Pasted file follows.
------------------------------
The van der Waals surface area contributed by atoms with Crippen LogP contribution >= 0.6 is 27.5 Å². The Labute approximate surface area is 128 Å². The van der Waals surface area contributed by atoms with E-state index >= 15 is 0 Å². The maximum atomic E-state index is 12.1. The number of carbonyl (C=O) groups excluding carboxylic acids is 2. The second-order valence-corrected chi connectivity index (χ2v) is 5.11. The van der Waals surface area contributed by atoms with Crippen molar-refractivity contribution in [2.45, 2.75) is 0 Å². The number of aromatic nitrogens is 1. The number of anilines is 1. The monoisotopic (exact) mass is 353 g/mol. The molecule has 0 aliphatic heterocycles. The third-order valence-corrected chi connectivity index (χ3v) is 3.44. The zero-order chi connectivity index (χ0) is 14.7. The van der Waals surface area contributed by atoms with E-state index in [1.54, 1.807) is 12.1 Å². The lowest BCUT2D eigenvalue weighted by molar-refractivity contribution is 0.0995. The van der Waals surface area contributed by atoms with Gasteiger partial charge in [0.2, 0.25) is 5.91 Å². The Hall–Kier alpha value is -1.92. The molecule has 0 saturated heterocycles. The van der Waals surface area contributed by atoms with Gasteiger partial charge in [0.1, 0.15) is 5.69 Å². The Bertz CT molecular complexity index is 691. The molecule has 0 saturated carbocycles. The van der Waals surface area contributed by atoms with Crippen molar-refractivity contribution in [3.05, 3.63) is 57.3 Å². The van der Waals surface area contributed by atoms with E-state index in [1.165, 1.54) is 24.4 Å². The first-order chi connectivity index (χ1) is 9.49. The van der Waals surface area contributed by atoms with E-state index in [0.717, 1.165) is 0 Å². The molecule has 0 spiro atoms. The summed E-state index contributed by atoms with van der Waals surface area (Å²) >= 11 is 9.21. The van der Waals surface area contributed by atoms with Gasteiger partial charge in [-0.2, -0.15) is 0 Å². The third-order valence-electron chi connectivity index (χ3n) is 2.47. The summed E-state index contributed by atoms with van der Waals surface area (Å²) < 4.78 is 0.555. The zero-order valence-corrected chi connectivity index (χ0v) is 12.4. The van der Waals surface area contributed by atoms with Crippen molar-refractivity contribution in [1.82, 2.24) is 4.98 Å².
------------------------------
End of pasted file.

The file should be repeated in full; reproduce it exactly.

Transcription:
The van der Waals surface area contributed by atoms with Crippen LogP contribution >= 0.6 is 27.5 Å². The Labute approximate surface area is 128 Å². The van der Waals surface area contributed by atoms with E-state index >= 15 is 0 Å². The maximum atomic E-state index is 12.1. The number of carbonyl (C=O) groups excluding carboxylic acids is 2. The second-order valence-corrected chi connectivity index (χ2v) is 5.11. The van der Waals surface area contributed by atoms with Crippen molar-refractivity contribution in [2.45, 2.75) is 0 Å². The number of aromatic nitrogens is 1. The number of anilines is 1. The monoisotopic (exact) mass is 353 g/mol. The molecule has 0 aliphatic heterocycles. The third-order valence-corrected chi connectivity index (χ3v) is 3.44. The zero-order chi connectivity index (χ0) is 14.7. The van der Waals surface area contributed by atoms with E-state index in [1.54, 1.807) is 12.1 Å². The lowest BCUT2D eigenvalue weighted by molar-refractivity contribution is 0.0995. The van der Waals surface area contributed by atoms with Gasteiger partial charge in [0.2, 0.25) is 5.91 Å². The Hall–Kier alpha value is -1.92. The molecule has 0 saturated heterocycles. The van der Waals surface area contributed by atoms with Gasteiger partial charge in [0.1, 0.15) is 5.69 Å². The Bertz CT molecular complexity index is 691. The molecule has 0 saturated carbocycles. The van der Waals surface area contributed by atoms with Crippen molar-refractivity contribution in [3.05, 3.63) is 57.3 Å². The van der Waals surface area contributed by atoms with E-state index in [1.165, 1.54) is 24.4 Å². The first-order chi connectivity index (χ1) is 9.49. The van der Waals surface area contributed by atoms with E-state index in [0.717, 1.165) is 0 Å². The molecule has 0 spiro atoms. The summed E-state index contributed by atoms with van der Waals surface area (Å²) >= 11 is 9.21. The van der Waals surface area contributed by atoms with Gasteiger partial charge in [-0.2, -0.15) is 0 Å². The third-order valence-electron chi connectivity index (χ3n) is 2.47. The summed E-state index contributed by atoms with van der Waals surface area (Å²) < 4.78 is 0.555. The zero-order valence-corrected chi connectivity index (χ0v) is 12.4. The van der Waals surface area contributed by atoms with Crippen molar-refractivity contribution in [1.82, 2.24) is 4.98 Å².